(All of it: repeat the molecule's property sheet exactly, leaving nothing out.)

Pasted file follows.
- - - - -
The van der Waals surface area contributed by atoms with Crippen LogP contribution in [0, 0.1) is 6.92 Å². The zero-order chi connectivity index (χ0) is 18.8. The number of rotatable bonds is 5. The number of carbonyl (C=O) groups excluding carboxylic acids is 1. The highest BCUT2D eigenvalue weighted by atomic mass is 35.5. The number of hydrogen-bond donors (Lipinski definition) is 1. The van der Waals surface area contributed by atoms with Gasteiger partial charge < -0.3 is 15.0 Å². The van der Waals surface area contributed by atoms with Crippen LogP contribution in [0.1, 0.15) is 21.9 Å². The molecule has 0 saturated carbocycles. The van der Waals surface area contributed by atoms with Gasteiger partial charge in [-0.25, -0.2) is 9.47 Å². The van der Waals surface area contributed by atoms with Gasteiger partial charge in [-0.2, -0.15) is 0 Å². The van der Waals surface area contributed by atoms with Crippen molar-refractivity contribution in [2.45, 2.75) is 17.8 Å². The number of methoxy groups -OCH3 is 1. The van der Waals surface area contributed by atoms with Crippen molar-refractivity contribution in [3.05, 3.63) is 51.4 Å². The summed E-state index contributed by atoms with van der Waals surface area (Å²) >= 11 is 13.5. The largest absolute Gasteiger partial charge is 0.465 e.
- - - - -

The van der Waals surface area contributed by atoms with Crippen LogP contribution in [0, 0.1) is 6.92 Å². The zero-order chi connectivity index (χ0) is 18.8. The number of rotatable bonds is 5. The number of carbonyl (C=O) groups excluding carboxylic acids is 1. The highest BCUT2D eigenvalue weighted by atomic mass is 35.5. The number of hydrogen-bond donors (Lipinski definition) is 1. The van der Waals surface area contributed by atoms with Gasteiger partial charge < -0.3 is 15.0 Å². The van der Waals surface area contributed by atoms with Crippen LogP contribution in [0.1, 0.15) is 21.9 Å². The molecule has 0 saturated carbocycles. The van der Waals surface area contributed by atoms with Gasteiger partial charge in [-0.25, -0.2) is 9.47 Å². The van der Waals surface area contributed by atoms with Gasteiger partial charge in [-0.2, -0.15) is 0 Å². The van der Waals surface area contributed by atoms with Crippen molar-refractivity contribution in [2.45, 2.75) is 17.8 Å². The number of methoxy groups -OCH3 is 1. The van der Waals surface area contributed by atoms with Crippen molar-refractivity contribution in [3.05, 3.63) is 51.4 Å². The summed E-state index contributed by atoms with van der Waals surface area (Å²) >= 11 is 13.5. The largest absolute Gasteiger partial charge is 0.465 e.